The Healthcare Law, Your Lab and NADL
The Healthcare Law, Your Lab and NADL
Recently, JDT Unbound sat down with NADL Executive Director Bennett Napier, CAE, to talk about the Patient Protection and Affordable Care Act, how it affects NADL members and the Supreme Court's recent decision.
What is NADL's position on the Patient Protection and Affordable Care Act?
The NADL has not taken a position on the overall act, although it has gone on record formally seeking repeal of the medical device excise tax which is encompassed as a provision in the act.
What concerns about the Act have you heard from NADL members?
Primarily, in opposition to the medical device excise tax provision. The association has not received direct feedback on the act itself, however, one can speculate that dental laboratories have modified their employee health care coverage’s whereby employees are sharing in the cost of more of the premiums based on the results from the last several annual cost of doing business surveys. This trend maybe a reaction to pending increased expenses for employers which take effect in 2014.
What is NADL's reaction to the Supreme Court's decision?
Again, NADL does not have a position on the overall act. However, politically, with the Court’s decision it makes the likelihood of Congressional repeal of the excise tax that much harder.
The medical device excise tax will be collected and remitted by the manufacturer or seller, operating essentially the same as a sales tax. It will not represent income or expense to the manufacturer. The amount of tax will be excluded from the price in determining the amount of tax, whether it’s listed as a separate line item or not. A shipment of devices for $100 will notrequire a remittance of $2.30 ($100 x 2.3 percent). The manufacturer will remit $2.25, as the calculation of tax assumes the $100 received included a price of $97.75 for the devices and $2.25 for the excise tax. A manufacturer seeking to keep $100 after tax will need to collect $102.30 from the buyer, regardless of whether the price was $100 with a separate $2.30 line item for tax or whether the price to the buyer was simply listed as $102.30 without a separate line item for tax.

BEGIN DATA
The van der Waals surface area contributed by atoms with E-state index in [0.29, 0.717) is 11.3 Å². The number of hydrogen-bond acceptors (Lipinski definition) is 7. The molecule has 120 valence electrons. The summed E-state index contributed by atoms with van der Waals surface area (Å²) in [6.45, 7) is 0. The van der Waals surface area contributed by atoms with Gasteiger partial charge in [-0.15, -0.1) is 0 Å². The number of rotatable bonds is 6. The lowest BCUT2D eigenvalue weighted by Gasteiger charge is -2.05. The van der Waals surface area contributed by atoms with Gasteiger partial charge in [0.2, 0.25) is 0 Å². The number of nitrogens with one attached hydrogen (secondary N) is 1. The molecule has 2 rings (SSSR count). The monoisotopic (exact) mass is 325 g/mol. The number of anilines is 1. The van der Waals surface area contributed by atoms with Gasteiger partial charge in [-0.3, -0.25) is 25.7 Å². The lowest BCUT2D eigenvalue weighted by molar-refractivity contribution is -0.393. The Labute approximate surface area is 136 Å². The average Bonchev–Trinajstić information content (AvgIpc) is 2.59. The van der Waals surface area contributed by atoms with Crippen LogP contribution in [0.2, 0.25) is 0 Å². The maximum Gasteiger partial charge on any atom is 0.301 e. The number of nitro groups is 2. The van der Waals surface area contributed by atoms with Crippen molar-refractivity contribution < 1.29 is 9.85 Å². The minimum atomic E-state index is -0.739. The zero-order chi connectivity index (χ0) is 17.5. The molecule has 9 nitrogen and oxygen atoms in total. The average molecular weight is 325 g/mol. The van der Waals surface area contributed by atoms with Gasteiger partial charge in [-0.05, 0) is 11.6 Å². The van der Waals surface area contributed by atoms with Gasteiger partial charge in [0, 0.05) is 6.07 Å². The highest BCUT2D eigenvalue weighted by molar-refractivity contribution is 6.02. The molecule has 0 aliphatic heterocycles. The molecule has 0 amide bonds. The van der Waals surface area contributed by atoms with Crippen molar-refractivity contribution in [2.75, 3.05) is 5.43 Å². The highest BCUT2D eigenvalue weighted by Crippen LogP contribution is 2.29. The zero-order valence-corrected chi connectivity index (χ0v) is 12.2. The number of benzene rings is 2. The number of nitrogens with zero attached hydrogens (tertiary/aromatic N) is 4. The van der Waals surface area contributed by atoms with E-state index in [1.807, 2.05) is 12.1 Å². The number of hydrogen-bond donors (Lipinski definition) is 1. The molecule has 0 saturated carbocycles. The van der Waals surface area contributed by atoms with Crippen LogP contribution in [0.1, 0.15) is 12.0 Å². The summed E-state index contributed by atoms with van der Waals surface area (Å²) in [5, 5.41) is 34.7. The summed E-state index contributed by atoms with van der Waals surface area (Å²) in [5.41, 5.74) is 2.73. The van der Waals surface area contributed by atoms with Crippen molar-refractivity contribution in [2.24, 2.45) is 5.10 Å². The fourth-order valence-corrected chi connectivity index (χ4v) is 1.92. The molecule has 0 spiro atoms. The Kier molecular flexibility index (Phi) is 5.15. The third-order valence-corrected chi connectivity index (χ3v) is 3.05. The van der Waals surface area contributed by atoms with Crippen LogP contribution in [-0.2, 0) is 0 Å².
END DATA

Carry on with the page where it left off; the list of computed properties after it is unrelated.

The proposed regulations do not specifically address the time and manner for reporting and paying the medical device excise tax, but the current rules for other manufacturers’ excise taxes are expected to apply. If this is the case, the tax must be reported quarterly on Form 720, which will be due the last day of the month following the close of the quarter. A semimonthly deposit of the medical excise tax is expected to be required by the 14th day following the close of each semimonthly period. It is anticipated that electronic deposit of taxes will be required.
The new law does not impose new requirements on small employers (fewer than 50 workers), but will provide new health insurance alternatives to them through state-based Small Business Health Options Program (SHOP) exchanges. As a result, they will tend to be unaffected or experience savings under reform.
While no small employer will be required to provide coverage to their workers, those that do provide coverage must limit waiting periods to no more than 90 days and eliminate lifetime and annual benefit limits.1 Employers that offer dependent coverage will also be required to offer that coverage to their workers’ adult children up to age 26.
What is NADL recommending dental laboratory owners do if they are not happy with the Act?
In June the U.S. House of Representatives passed H.R. 436, the Health Care Cost Reduction Act of 2012 (formerly titled the Protect Medical Innovation Act of 2012), by a 270-146 vote. Among other things, the bill repeals the medical device excise tax created by the Affordable Care Act (“ACA”). Under the ACA, beginning in 2013, an excise tax of 2.3% will be imposed on the sale of any medical device (as defined in the FDC Act) by the manufacturer or importer. Members are encouraged to write their U.S. Senator asking for the U.S. Senate to take up this House Resolution and pass it and explain how detrimental this new tax will be on dental laboratories which are primarily small businesses.